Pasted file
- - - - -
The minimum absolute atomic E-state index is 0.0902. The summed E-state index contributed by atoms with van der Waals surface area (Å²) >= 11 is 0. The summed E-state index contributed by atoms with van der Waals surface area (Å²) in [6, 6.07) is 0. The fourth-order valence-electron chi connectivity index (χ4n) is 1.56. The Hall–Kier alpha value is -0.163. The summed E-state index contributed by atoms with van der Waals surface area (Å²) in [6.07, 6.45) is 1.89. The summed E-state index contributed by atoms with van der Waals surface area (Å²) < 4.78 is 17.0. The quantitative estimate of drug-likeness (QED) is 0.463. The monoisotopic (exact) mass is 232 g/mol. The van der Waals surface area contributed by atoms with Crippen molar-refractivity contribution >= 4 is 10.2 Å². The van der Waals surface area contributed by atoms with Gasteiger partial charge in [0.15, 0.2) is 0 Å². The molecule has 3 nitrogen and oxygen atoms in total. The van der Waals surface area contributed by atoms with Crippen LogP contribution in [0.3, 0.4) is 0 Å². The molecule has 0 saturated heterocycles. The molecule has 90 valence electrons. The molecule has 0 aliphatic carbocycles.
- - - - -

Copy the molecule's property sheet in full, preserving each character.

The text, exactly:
The minimum absolute atomic E-state index is 0.0902. The summed E-state index contributed by atoms with van der Waals surface area (Å²) >= 11 is 0. The summed E-state index contributed by atoms with van der Waals surface area (Å²) in [6, 6.07) is 0. The fourth-order valence-electron chi connectivity index (χ4n) is 1.56. The Hall–Kier alpha value is -0.163. The summed E-state index contributed by atoms with van der Waals surface area (Å²) in [6.07, 6.45) is 1.89. The summed E-state index contributed by atoms with van der Waals surface area (Å²) < 4.78 is 17.0. The quantitative estimate of drug-likeness (QED) is 0.463. The monoisotopic (exact) mass is 232 g/mol. The van der Waals surface area contributed by atoms with Crippen molar-refractivity contribution >= 4 is 10.2 Å². The van der Waals surface area contributed by atoms with Gasteiger partial charge in [0.15, 0.2) is 0 Å². The molecule has 3 nitrogen and oxygen atoms in total. The van der Waals surface area contributed by atoms with Crippen LogP contribution in [0.3, 0.4) is 0 Å². The molecule has 0 saturated heterocycles. The molecule has 90 valence electrons. The molecule has 0 aliphatic carbocycles.